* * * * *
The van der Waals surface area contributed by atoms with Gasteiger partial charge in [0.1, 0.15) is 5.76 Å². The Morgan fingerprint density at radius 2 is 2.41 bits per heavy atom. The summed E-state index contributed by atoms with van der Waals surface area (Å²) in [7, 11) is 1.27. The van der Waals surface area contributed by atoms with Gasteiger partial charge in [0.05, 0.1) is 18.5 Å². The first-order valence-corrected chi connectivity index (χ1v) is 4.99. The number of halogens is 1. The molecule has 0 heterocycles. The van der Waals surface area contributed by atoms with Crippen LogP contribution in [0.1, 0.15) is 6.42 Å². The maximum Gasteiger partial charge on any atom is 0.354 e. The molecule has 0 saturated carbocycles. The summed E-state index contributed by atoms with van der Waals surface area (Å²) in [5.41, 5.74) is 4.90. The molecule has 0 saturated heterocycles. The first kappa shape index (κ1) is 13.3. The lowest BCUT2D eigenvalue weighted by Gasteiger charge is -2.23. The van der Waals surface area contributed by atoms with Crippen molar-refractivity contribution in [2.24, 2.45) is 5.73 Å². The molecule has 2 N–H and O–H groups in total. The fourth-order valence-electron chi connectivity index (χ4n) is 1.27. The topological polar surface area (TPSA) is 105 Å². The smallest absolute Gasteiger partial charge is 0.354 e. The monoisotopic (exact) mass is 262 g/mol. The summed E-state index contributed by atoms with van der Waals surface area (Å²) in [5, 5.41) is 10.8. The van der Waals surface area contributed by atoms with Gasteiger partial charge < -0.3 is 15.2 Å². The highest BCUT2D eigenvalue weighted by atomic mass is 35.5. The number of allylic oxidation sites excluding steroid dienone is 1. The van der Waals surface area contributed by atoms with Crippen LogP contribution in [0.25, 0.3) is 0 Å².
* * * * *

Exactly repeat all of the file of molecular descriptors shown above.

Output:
The van der Waals surface area contributed by atoms with Gasteiger partial charge in [0.1, 0.15) is 5.76 Å². The Morgan fingerprint density at radius 2 is 2.41 bits per heavy atom. The summed E-state index contributed by atoms with van der Waals surface area (Å²) in [7, 11) is 1.27. The van der Waals surface area contributed by atoms with Gasteiger partial charge in [0.05, 0.1) is 18.5 Å². The first-order valence-corrected chi connectivity index (χ1v) is 4.99. The number of halogens is 1. The molecule has 0 heterocycles. The van der Waals surface area contributed by atoms with Crippen LogP contribution in [0.1, 0.15) is 6.42 Å². The maximum Gasteiger partial charge on any atom is 0.354 e. The molecule has 0 saturated carbocycles. The summed E-state index contributed by atoms with van der Waals surface area (Å²) in [5.41, 5.74) is 4.90. The molecule has 0 saturated heterocycles. The first kappa shape index (κ1) is 13.3. The lowest BCUT2D eigenvalue weighted by Gasteiger charge is -2.23. The van der Waals surface area contributed by atoms with Crippen molar-refractivity contribution in [2.24, 2.45) is 5.73 Å². The molecule has 2 N–H and O–H groups in total. The fourth-order valence-electron chi connectivity index (χ4n) is 1.27. The topological polar surface area (TPSA) is 105 Å². The smallest absolute Gasteiger partial charge is 0.354 e. The monoisotopic (exact) mass is 262 g/mol. The summed E-state index contributed by atoms with van der Waals surface area (Å²) in [5, 5.41) is 10.8. The van der Waals surface area contributed by atoms with Gasteiger partial charge < -0.3 is 15.2 Å². The highest BCUT2D eigenvalue weighted by atomic mass is 35.5. The number of allylic oxidation sites excluding steroid dienone is 1. The van der Waals surface area contributed by atoms with Crippen LogP contribution in [0.25, 0.3) is 0 Å².